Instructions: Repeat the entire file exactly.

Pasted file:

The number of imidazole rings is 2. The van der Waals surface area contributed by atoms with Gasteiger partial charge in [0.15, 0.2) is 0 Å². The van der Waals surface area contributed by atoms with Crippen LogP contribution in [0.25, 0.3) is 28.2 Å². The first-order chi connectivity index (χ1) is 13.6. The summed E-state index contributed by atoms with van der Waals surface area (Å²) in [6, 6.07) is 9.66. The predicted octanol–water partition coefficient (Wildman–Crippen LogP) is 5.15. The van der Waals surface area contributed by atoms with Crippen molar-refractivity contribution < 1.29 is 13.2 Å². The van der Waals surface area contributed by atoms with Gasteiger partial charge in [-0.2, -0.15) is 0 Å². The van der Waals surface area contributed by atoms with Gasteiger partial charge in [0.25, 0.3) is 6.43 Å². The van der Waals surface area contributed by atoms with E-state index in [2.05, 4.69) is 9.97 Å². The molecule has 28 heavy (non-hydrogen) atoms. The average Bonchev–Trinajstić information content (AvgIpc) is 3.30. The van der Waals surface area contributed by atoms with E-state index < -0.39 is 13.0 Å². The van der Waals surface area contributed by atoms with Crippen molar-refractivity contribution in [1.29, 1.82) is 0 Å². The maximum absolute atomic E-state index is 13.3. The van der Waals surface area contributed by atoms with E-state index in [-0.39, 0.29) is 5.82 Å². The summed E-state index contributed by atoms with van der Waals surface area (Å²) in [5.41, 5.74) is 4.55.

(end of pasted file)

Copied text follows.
The number of imidazole rings is 2. The van der Waals surface area contributed by atoms with Gasteiger partial charge in [0.15, 0.2) is 0 Å². The van der Waals surface area contributed by atoms with Crippen LogP contribution in [0.25, 0.3) is 28.2 Å². The first-order chi connectivity index (χ1) is 13.6. The summed E-state index contributed by atoms with van der Waals surface area (Å²) in [6, 6.07) is 9.66. The predicted octanol–water partition coefficient (Wildman–Crippen LogP) is 5.15. The van der Waals surface area contributed by atoms with Crippen molar-refractivity contribution < 1.29 is 13.2 Å². The van der Waals surface area contributed by atoms with Gasteiger partial charge in [-0.2, -0.15) is 0 Å². The van der Waals surface area contributed by atoms with Gasteiger partial charge in [0.25, 0.3) is 6.43 Å². The van der Waals surface area contributed by atoms with E-state index in [2.05, 4.69) is 9.97 Å². The molecule has 28 heavy (non-hydrogen) atoms. The average Bonchev–Trinajstić information content (AvgIpc) is 3.30. The van der Waals surface area contributed by atoms with E-state index < -0.39 is 13.0 Å². The van der Waals surface area contributed by atoms with Crippen molar-refractivity contribution in [1.29, 1.82) is 0 Å². The maximum absolute atomic E-state index is 13.3. The van der Waals surface area contributed by atoms with E-state index in [-0.39, 0.29) is 5.82 Å². The summed E-state index contributed by atoms with van der Waals surface area (Å²) in [5.41, 5.74) is 4.55.